From financing to vehicle trim levels to extended service contracts and the like, car buyers get peppered with a lot of questions while buying a vehicle. Savvy dealership officials are posing one more to certain customers: How would you like to work here?
Buy a car, get a job
From customer to crew
Dealers who hire some of their customers for jobs at their stores say these are some of the benefits.
- Already familiar with the store's selling process
- Proven fans of the vehicle brand
- Shortens the hiring cycle
- More likely to stick with the job
- Lowers dealership's turnover
In an Automotive News survey of the 100 Best Dealerships To Work For, more than half of respondents said they look for and hire customers for jobs at their stores. Hiring customers offers some intrinsic benefits, store officials say. For one, they're already familiar with store operations and like the brand. In addition, it can shorten the hiring cycle, because sorting through resumes is not required.
And customer hires seem more likely to stay on the job for a while — no small thing in an industry where employee turnover is a vexing and costly issue, dealership officials say.
"We've hired five or six customers within the last three years or so, mostly on the sales side," says Benjamin Ishmael, new-car manager at AutoNation Chevrolet Greenacres in Florida. "It's an advantage because they see the whole sales process firsthand, from the meet-and-greet to the presentation of the vehicle and the financial numbers.
"They get a full appreciation of what it would be like for them to be a sales associate, versus someone who's never purchased a car from us."
Dealerships are always on the lookout for anything that makes finding qualified job candidates faster and easier.
"Finding the right employees is time-consuming and hard, especially if you're not looking in the right place," says Lou Harmel, general manager at AutoNation Chevrolet Airport in Orlando. "We've found that the best two places to find employees is our customer base and referrals from our existing sales force.
"We currently have two salespeople on our floor who were customers that worked in another field," he told Automotive News. "But after they went through our sales process and saw how transparent it is, as well as how much fun we have with our guests, they decided to jump on board."
One of the two sales associates has been employed for more than a year, the other for about seven months. That's a decent indication that they'll stay for the long haul, Harmel says, noting that if salespeople leave, they tend to do so within the first three months of employment. In addition, the dealership has hired customers to fill several service and accounting positions.
Customer hires and employee referrals tend to stay on board longer because they're already "tied in," he notes. "They know what they're getting into. Former customers and employee referrals both tend to stay longer because they have more of a vested interest in staying in the store," he says.
At Garber Nissan-Hyundai in Saginaw, Mich., General Sales Manager David Tokarsky reports some customers have asked about job openings after buying vehicles or when taking delivery. The store is part of Garber Automotive Group, owned by Richard Garber.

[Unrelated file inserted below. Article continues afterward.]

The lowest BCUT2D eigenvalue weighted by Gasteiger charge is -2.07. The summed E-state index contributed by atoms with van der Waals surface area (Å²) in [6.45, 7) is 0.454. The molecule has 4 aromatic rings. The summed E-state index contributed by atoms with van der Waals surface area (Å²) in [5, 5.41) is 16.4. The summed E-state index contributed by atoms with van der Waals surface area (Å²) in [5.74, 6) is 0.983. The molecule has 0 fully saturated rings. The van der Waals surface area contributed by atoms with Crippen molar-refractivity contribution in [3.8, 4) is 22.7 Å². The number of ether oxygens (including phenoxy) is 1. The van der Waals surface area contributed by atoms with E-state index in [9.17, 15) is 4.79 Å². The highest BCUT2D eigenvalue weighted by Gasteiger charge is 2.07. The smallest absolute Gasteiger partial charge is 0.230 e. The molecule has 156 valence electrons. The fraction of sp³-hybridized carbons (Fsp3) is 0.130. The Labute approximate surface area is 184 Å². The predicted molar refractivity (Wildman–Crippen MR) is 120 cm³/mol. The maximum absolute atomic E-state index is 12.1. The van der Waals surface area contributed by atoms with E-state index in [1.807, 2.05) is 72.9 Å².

"When this happens, we take it as a huge compliment to the entire team," Tokarsky wrote on a survey form.
What kinds of traits do dealership officials look for when sizing up customers as potential employees? Attributes cited include a positive attitude, high energy, an outgoing personality and enthusiasm. And a ready smile, they note.
"We look for people who are able to open up and relax with a personable personality," wrote Robert Smith, customer relations manager at Larry H. Miller Hyundai Peoria in Arizona. The dealership is part of Larry H. Miller Dealerships, owned by Gail Miller. "These types of people help others feel comfortable in an otherwise uncomfortable environment, as most perceive dealerships to be."
"We look for people who are outgoing and personable — someone who can just make themselves at ease and is comfortable communicating with people," Ishmael says. "In any sales atmosphere, you want to develop that comfort level when you're interacting with someone for the first time."
Harmel looks for a willingness to work, which he says is detectable through things such as a customer's energy level and positive attitude. "You can tell when someone walks in," he says. "I can teach someone sales skills, but someone's base personality is what makes people buy cars.
"If people like you, they're more likely to buy from you," he says. "We have good products, a good dealership and a good company — the last piece of the puzzle is good people."
Of course, store officials agree that without a good work environment and transparent sales processes, jobs at dealerships won't be attractive to customers. For example, Ishmael says AutoNation uses processes that make vehicle sales easier from start to finish. That, in turn, helps customers see how easy it is to sell cars.
"When you give them an exceptional experience from the moment they walk through the door, they're intrigued," he says. "They admire our low-key, non-pressure approach."
In addition, dealership officials say they routinely ask their employees to informally keep an eye out for potential employees. Harmel even carries that philosophy outside the confines of his dealership; he always carries business cards for times when he sees people that impress him with their energy and attitude.
"It's just one more avenue we use to hire people — you can't put all your eggs in one basket," he explains. "If I meet someone in, say, a supermarket who I think is a good fit, I always ask if they're interested in a job. If you ask the right question enough times, you get good answers."